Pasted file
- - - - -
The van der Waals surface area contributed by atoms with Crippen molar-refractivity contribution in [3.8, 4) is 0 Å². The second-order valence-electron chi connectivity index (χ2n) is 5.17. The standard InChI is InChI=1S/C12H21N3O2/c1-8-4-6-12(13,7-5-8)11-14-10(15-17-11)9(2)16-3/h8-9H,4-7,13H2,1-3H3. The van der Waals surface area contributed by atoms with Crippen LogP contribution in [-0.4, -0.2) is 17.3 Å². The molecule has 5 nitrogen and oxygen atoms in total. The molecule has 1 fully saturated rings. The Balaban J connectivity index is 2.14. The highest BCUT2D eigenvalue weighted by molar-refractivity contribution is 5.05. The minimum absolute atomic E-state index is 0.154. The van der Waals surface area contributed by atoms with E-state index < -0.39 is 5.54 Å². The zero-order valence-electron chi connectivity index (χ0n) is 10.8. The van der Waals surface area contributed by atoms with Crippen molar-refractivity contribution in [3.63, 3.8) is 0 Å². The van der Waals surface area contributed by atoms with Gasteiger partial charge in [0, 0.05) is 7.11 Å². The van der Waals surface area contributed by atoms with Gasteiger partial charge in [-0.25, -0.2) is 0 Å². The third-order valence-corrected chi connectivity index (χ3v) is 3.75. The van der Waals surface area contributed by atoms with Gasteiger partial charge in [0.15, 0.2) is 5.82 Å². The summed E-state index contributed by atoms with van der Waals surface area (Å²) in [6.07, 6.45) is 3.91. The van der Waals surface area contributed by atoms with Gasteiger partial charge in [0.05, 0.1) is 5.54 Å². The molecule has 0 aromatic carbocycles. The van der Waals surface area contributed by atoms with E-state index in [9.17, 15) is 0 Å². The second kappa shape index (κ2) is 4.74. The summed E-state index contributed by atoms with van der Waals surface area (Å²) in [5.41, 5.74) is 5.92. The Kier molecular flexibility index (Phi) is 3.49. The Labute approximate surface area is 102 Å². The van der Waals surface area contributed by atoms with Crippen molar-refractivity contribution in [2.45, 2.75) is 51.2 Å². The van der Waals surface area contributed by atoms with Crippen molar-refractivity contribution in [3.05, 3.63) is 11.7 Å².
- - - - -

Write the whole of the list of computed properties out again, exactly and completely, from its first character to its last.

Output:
The van der Waals surface area contributed by atoms with Crippen molar-refractivity contribution in [3.8, 4) is 0 Å². The second-order valence-electron chi connectivity index (χ2n) is 5.17. The standard InChI is InChI=1S/C12H21N3O2/c1-8-4-6-12(13,7-5-8)11-14-10(15-17-11)9(2)16-3/h8-9H,4-7,13H2,1-3H3. The van der Waals surface area contributed by atoms with Crippen LogP contribution in [-0.4, -0.2) is 17.3 Å². The molecule has 5 nitrogen and oxygen atoms in total. The molecule has 1 fully saturated rings. The Balaban J connectivity index is 2.14. The highest BCUT2D eigenvalue weighted by molar-refractivity contribution is 5.05. The minimum absolute atomic E-state index is 0.154. The van der Waals surface area contributed by atoms with E-state index < -0.39 is 5.54 Å². The zero-order valence-electron chi connectivity index (χ0n) is 10.8. The van der Waals surface area contributed by atoms with Crippen molar-refractivity contribution in [3.63, 3.8) is 0 Å². The van der Waals surface area contributed by atoms with Gasteiger partial charge in [0, 0.05) is 7.11 Å². The van der Waals surface area contributed by atoms with Gasteiger partial charge in [-0.25, -0.2) is 0 Å². The third-order valence-corrected chi connectivity index (χ3v) is 3.75. The van der Waals surface area contributed by atoms with Gasteiger partial charge in [0.15, 0.2) is 5.82 Å². The summed E-state index contributed by atoms with van der Waals surface area (Å²) in [6.07, 6.45) is 3.91. The van der Waals surface area contributed by atoms with Gasteiger partial charge in [0.05, 0.1) is 5.54 Å². The molecule has 0 aromatic carbocycles. The van der Waals surface area contributed by atoms with E-state index in [9.17, 15) is 0 Å². The second kappa shape index (κ2) is 4.74. The summed E-state index contributed by atoms with van der Waals surface area (Å²) in [5.41, 5.74) is 5.92. The Kier molecular flexibility index (Phi) is 3.49. The Labute approximate surface area is 102 Å². The van der Waals surface area contributed by atoms with Crippen molar-refractivity contribution in [2.45, 2.75) is 51.2 Å². The van der Waals surface area contributed by atoms with Crippen molar-refractivity contribution in [3.05, 3.63) is 11.7 Å².